Scientists search for regional accents in cod

Fish may have regional accents and communicate differently in different parts of the world, according to a fish expert.

Fast energy transport between unlike partners

Chemists have combined different dye molecules in aggregates and thereby observed surprising properties. Their discovery may help to use sunlight more efficiently for the generation of energy.

Efficient organic solar cells with very low driving force

Organic solar cells have now been developed with a significantly lower driving force and faster charge separation than previous cells, report scientists.

Exhaling Earth: Scientists closer to forecasting volcanic eruptions

On average, 40 volcanoes on land erupt into the atmosphere each month, while scores of others on the seafloor erupt into the ocean. A new time-lapse animation uniting volcanoes, earthquakes, and gaseous emissions reveals unforgettably the large, rigid plates that make the outermost shell of Earth and suggests the immense heat and energy beneath them seeking to escape.

Satellites see Hurricane Matthew heading for the Bahamas

Satellites from NASA and NOAA have been tracking and analyzing powerful Hurricane Matthew since its birth just east of the Leeward Islands on Sept. 28. On October 4, 2016, Hurricane Matthew made landfall on southwestern Haiti as a category-4 storm -- the strongest storm to hit the Caribbean nation in more than 50 years.

Beer eases final moments for euthanized invertebrates, study finds

A scientist sought a humane way to end the lives of snails in a laboratory. She found a dip in a few ounces of beer or a 5 percent ethyl alcohol solution sedates the snails. Then they don't exhibit signs of physical distress during a terminal dunk in 95 percent ethyl alcohol.

Site of radiocarbon dating discovery named historic landmark

It was while working in the Kent Laboratory building in the 1940s that researchers developed radiocarbon dating—an innovative method to measure the age of organic materials. Scientists soon used the technique on materials ranging from the dung of a giant sloth from a Nevada cave; seaweed and algae from Monte Verde, Chile, the oldest archaeological site in the Western Hemisphere; the Shroud of Turin; and the meteorite that created the Henbury Craters in northern Australia.

Decoding of tarsier genome reveals ties to humans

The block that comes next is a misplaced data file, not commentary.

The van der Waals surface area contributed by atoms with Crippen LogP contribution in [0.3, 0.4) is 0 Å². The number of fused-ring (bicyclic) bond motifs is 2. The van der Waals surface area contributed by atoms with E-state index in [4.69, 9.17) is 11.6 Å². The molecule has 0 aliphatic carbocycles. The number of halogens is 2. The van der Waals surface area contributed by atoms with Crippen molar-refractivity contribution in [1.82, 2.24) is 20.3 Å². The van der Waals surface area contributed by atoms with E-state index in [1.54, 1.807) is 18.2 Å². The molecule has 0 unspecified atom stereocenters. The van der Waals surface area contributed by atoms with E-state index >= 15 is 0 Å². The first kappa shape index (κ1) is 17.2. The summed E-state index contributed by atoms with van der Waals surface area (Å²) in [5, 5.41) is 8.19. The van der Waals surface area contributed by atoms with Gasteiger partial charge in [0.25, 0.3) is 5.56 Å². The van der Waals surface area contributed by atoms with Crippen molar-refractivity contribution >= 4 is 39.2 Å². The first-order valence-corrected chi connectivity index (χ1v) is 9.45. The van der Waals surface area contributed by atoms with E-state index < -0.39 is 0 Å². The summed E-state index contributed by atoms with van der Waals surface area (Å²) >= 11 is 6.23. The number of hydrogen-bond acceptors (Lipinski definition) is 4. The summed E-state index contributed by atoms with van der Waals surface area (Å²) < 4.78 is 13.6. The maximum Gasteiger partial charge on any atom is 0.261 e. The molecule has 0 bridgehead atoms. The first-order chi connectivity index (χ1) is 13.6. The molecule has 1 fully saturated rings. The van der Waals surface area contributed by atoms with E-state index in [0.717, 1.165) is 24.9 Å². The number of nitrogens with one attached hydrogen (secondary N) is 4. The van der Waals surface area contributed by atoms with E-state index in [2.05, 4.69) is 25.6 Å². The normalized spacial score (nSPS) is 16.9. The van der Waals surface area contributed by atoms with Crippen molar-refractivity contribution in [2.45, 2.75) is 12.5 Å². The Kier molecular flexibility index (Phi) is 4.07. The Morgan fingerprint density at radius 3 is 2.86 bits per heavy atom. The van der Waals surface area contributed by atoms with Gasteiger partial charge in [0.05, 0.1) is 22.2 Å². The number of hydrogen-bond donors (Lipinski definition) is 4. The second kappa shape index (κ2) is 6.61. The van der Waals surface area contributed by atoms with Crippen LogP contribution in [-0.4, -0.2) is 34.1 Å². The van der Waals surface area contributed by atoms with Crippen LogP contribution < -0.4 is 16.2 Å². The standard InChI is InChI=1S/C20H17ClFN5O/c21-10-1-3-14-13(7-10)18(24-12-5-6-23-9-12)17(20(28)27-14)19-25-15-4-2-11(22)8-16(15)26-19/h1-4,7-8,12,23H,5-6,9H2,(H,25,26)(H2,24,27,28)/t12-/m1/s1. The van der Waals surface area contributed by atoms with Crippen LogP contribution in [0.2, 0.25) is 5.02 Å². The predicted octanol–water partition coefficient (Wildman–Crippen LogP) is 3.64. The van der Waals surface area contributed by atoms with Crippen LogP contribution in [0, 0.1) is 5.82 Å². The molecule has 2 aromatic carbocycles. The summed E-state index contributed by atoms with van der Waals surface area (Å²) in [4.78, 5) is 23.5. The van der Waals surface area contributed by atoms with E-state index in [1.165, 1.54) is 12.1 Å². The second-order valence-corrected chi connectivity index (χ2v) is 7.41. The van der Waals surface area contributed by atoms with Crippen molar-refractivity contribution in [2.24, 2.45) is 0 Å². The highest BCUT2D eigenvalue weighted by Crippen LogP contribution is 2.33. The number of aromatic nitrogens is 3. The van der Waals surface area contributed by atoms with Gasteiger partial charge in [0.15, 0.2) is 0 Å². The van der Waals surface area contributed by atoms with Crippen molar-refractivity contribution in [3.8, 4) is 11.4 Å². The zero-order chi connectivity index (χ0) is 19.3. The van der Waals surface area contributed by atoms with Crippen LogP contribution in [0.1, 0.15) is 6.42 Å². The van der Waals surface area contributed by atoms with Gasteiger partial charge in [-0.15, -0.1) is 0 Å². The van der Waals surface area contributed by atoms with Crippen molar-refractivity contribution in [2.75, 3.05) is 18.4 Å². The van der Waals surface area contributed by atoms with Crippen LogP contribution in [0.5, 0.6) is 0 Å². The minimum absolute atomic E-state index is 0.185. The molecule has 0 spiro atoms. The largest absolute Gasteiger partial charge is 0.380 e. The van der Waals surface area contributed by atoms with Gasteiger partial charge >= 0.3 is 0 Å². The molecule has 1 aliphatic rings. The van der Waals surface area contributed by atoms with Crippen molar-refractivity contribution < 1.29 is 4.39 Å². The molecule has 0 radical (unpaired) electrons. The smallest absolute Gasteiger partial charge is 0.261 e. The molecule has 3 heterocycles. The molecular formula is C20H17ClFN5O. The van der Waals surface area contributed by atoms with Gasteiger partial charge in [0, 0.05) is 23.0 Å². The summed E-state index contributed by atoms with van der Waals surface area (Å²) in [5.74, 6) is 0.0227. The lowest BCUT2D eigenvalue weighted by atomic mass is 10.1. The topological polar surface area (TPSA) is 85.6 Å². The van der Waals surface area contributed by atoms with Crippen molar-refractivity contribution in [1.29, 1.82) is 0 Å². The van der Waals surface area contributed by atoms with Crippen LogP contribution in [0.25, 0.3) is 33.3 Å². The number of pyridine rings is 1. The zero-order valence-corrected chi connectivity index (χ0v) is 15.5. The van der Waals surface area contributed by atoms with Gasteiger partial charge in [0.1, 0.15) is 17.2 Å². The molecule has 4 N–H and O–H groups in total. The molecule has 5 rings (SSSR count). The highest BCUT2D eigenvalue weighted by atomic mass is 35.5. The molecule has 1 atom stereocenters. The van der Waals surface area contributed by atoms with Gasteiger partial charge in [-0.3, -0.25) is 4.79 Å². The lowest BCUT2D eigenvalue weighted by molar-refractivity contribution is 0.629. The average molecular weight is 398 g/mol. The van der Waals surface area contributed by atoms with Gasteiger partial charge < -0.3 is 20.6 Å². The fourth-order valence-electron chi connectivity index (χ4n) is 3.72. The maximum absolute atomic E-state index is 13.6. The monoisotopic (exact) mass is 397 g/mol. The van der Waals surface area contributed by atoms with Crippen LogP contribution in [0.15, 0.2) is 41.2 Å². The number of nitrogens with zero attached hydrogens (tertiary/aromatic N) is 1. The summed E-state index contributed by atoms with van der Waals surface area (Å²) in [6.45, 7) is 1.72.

Tarsiers -- tiny, carnivorous primates -- are our distant cousins, according to scientists who sequenced and analyzed the tarsier genome. Their findings place tarsiers on the evolutionary branch that leads to monkeys, great apes and humans.

Spring starting earlier in U.S. national parks, study finds

Spring is beginning earlier than its historical average in three-quarters of United States' national parks studied in new research that employed models created by a climatologist.

New EPA Web Portal Helps Communities Prepare for Climate Change

WASHINGTON– The U.S. Environmental Protection Agency (EPA) today launched a new online portal that will provide local leaders in the nation’s 40,000 communities with information and tools to increase resilience to climate change. Source:

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Trump administration plans on building global consensus after oil tanker attack

The Trump administration says the world must unite as it works to build a global consensus that Iran was behind Thursday's attacks on two oil tankers. So far, only Britain and Saudi Arabia are backing the case. Errol Barnett reports.

Hong Kong protesters flood the streets demanding city leader’s resignation

In Hong Kong, the outrage isn't letting up as some 2 million opponents hit the streets again Sunday demanding the city's leader resign for her support of an extradition bill that would send people to China to face trial and an uncertain future. Ramy Innocencio reports.

Hong Kong makes history as protesters denounce own government

Demonstrators called for the revocation of controversial extradition proposals​, the release of student demonstrators and the resignation of Chief Executive Carrie Lam